Wow, there are going to be some interesting (none / 0) (#31)
    by ruffian on Mon Nov 24, 2014 at 11:54:53 AM EST
    confirmation hearings this time around. So much up in the air.

    They most likely don't have time (5.00 / 1) (#32)
    by Zorba on Mon Nov 24, 2014 at 12:07:05 PM EST
    For confirmation hearings for the new Attorney General and Secretary of Defense before the new Senate is confirmed.
    And I don't see the majority Republicans confirming anyone Obama would like.
    If they don't confirm, what will Obama do, I wonder?  Appoint an acting Attorney General and Sec. Def. for his remaining two years in office?  Or give the Republicans nominees they would like?  And which many, if not most, Democrats would not like, I'm betting.
    Could get very unpleasant.

    I was wondering the same thing (none / 0) (#34)
    by ruffian on Mon Nov 24, 2014 at 12:14:07 PM EST
    Maybe Sen. Reed would be the most easily confirm-able choice, as a member of the club.

    It will be a good indicator of whether the new GOP Senate majority is interested in governing now, or just continued obstruction.


    Reed said he isn't interested (none / 0) (#47)
    by jbindc on Mon Nov 24, 2014 at 02:09:04 PM EST
    And I wouldn't be interested, either, (5.00 / 1) (#48)
    by Zorba on Mon Nov 24, 2014 at 02:15:41 PM EST
    if I were him.
    He's a Senator, and will likely keep getting re-elected as long as he wants to continue running.
    Why give that up for the two years left in Obama's term of office?  After those two years, then what?

    Me neither (none / 0) (#50)
    by jbindc on Mon Nov 24, 2014 at 02:39:38 PM EST
    After that, maybe VP? (none / 0) (#51)
    by ruffian on Mon Nov 24, 2014 at 02:44:48 PM EST
    Seems like a good deal to me. But I see below he is not interested.

    SCOTU has reigned (none / 0) (#35)
    by oculus on Mon Nov 24, 2014 at 12:18:31 PM EST
    in a President's interim appointment power.

    Yes, that's for (none / 0) (#39)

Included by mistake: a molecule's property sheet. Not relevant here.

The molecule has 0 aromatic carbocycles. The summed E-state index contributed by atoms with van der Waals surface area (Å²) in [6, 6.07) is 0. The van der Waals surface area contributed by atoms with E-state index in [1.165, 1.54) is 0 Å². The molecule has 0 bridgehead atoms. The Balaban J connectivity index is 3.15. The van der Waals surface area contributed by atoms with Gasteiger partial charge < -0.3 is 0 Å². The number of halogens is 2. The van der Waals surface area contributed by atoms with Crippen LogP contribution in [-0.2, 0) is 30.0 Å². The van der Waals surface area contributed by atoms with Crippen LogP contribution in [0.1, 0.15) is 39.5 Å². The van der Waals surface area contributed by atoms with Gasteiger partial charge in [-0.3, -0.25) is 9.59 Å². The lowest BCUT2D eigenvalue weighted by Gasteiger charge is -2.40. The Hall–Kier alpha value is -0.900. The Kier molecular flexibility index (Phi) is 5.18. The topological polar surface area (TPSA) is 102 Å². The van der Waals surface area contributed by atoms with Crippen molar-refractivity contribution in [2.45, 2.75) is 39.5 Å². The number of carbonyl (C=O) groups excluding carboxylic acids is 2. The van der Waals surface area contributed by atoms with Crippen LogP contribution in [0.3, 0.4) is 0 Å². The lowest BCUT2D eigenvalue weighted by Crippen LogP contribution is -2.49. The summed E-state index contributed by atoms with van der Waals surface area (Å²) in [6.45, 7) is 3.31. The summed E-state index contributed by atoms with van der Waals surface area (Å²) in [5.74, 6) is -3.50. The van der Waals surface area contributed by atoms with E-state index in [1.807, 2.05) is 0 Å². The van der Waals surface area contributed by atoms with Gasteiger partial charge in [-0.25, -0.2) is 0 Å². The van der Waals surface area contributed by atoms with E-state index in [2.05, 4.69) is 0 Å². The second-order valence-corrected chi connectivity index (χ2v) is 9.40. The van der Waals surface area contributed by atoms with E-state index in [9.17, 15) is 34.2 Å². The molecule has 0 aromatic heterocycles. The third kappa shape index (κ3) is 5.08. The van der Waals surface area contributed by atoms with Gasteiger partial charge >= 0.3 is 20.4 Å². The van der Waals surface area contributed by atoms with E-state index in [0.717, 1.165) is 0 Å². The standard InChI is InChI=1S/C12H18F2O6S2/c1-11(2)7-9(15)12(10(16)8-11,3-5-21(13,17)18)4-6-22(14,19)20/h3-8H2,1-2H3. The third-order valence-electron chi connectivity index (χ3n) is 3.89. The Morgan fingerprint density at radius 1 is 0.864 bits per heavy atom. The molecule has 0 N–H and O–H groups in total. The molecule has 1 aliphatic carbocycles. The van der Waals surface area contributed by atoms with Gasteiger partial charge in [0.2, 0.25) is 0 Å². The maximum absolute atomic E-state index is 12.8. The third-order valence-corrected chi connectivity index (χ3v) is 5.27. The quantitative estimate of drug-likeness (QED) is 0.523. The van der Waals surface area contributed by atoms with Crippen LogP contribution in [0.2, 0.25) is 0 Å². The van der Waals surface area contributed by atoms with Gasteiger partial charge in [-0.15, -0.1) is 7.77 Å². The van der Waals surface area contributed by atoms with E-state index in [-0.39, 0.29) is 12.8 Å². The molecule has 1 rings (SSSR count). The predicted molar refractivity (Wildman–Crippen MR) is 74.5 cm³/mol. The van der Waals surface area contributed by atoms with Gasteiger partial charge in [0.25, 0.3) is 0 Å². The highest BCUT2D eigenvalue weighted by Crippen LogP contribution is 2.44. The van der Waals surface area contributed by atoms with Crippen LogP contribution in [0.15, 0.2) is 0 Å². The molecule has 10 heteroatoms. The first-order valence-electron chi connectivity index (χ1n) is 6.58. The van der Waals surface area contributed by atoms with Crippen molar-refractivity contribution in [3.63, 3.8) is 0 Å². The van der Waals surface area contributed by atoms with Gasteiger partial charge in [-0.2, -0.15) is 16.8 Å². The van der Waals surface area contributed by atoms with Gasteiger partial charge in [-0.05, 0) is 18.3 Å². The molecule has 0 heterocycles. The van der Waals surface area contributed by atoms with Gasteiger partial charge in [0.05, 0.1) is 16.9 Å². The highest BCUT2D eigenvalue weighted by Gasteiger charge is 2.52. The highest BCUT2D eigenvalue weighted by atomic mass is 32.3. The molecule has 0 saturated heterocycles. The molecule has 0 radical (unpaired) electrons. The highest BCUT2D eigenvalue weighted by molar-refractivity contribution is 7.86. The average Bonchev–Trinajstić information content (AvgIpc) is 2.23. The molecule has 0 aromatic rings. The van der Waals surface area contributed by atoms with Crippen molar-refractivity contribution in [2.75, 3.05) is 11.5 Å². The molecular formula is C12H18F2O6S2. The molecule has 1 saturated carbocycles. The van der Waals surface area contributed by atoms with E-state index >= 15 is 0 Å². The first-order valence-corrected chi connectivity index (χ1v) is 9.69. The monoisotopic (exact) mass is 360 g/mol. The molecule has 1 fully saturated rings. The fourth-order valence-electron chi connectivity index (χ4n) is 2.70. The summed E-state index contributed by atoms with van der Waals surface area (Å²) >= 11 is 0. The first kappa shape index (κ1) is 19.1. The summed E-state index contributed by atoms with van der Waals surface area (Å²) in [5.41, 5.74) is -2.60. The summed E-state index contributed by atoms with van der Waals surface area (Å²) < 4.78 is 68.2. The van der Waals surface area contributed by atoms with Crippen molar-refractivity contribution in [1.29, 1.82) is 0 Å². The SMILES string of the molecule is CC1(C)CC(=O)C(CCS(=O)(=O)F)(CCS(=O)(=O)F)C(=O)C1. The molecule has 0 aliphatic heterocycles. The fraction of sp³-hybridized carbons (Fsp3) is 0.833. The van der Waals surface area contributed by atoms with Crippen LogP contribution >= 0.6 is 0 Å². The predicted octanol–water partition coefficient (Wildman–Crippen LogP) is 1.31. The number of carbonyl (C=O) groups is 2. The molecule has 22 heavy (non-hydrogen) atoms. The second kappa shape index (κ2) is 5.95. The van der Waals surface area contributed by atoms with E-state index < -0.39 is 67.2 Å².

by Zorba on Mon Nov 24, 2014 at 01:01:59 PM EST
    an actual appointment while Congress is in recess.
    But I don't believe that says anything about having an "acting" Secretary of anything.
    If someone drops dead in office, for instance, there is usually an "acting" head until someone can be appointed actual head.  The acting head of the department is the deputy when the actual head is unavailable, and I would expect that the Deputy Secretary of Defense and the Deputy Attorney General will be fulfilling the role of acting head until new heads of the departments are nominated and confirmed.

    Both AG Holder and Def. Sec. Hagel ... (none / 0) (#53)
    by Donald from Hawaii on Mon Nov 24, 2014 at 02:48:51 PM EST
    ... have said that they will remain at their respective posts until a successor has been confirmed. And like you said, Mme. Zorba, that may be a while.

    Yes, I think so, too (none / 0) (#54)
    by Zorba on Mon Nov 24, 2014 at 03:12:42 PM EST
    It may be awhile.
    I can see Holder, perhaps, holding on (no pun intended), but if Obama did, indeed, pressure Hagel to resign, I can't see Obama wanting Hagel to hang on indefinitely until the new Senate confirms the nominee, which, as we both agree, could take awhile.

    Michelle Flournoy? (none / 0) (#58)
    by christinep on Mon Nov 24, 2014 at 03:37:16 PM EST
    As the names float by, I see that Michelle Flournoy is mentioned this time around (as she was previously.) Certainly seasoned; apparently, a decent working-relationship with the President ever since serving on the transition team awhile back; clearly, would represent a ceiling-breaker at the Pentagon as the AP is spouting, etc.  Any thoughts about her or others as potential successors?

    Just what we need... (none / 0) (#1)
    by lentinel on Mon Nov 24, 2014 at 06:59:12 AM EST
    Corruption Hobbles Iraq's Military in Fighting ISIS
    A pattern of graft in the Iraqi government forces threatens to undermine a new American-led effort to drive out the extremists, even as President Obama is doubling the number of American troops in Iraq.

    We get all this @ only $300,000 an hour.

    A rare bargain.

    Hope someone tells me which one is the (none / 0) (#2)
    by oculus on Mon Nov 24, 2014 at 07:28:45 AM EST
    terrorist. I vote for the man on the left.

    I'm (5.00 / 1) (#61)
    by lentinel on Mon Nov 24, 2014 at 04:06:19 PM EST
    not sure if it was the guy on the right or on the left, but one of them just dropped me off on Broadway and 86th Street.

    The guy on the right is in a (none / 0) (#3)
    by oculus on Mon Nov 24, 2014 at 08:04:29 AM EST
    Geico ad preceding the video of Beckham Jr.'s catch.

    are you sure it's him in the commercial? (none / 0) (#15)
    by Jeralyn on Mon Nov 24, 2014 at 10:31:20 AM EST
    The actor lives in Germany. He was born in Turkey. (He speaks five or six languages.) His scenes were for Homeland were filmed in South Africa.

    I am absolutely unsure! (none / 0) (#17)
    by oculus on Mon Nov 24, 2014 at 10:35:12 AM EST
    He is really good. Liked his interaction (none / 0) (#30)
    by ruffian on Mon Nov 24, 2014 at 11:52:48 AM EST
    with Mandy Patinkin's Saul, even though the script was a bit heavy handed.

    Last night's episode was so good. I won't spoil it, but I really don't know where it is going now. After a couple of days to let folks watch we can speculate!


    yea (none / 0) (#18)
    by CST on Mon Nov 24, 2014 at 10:37:01 AM EST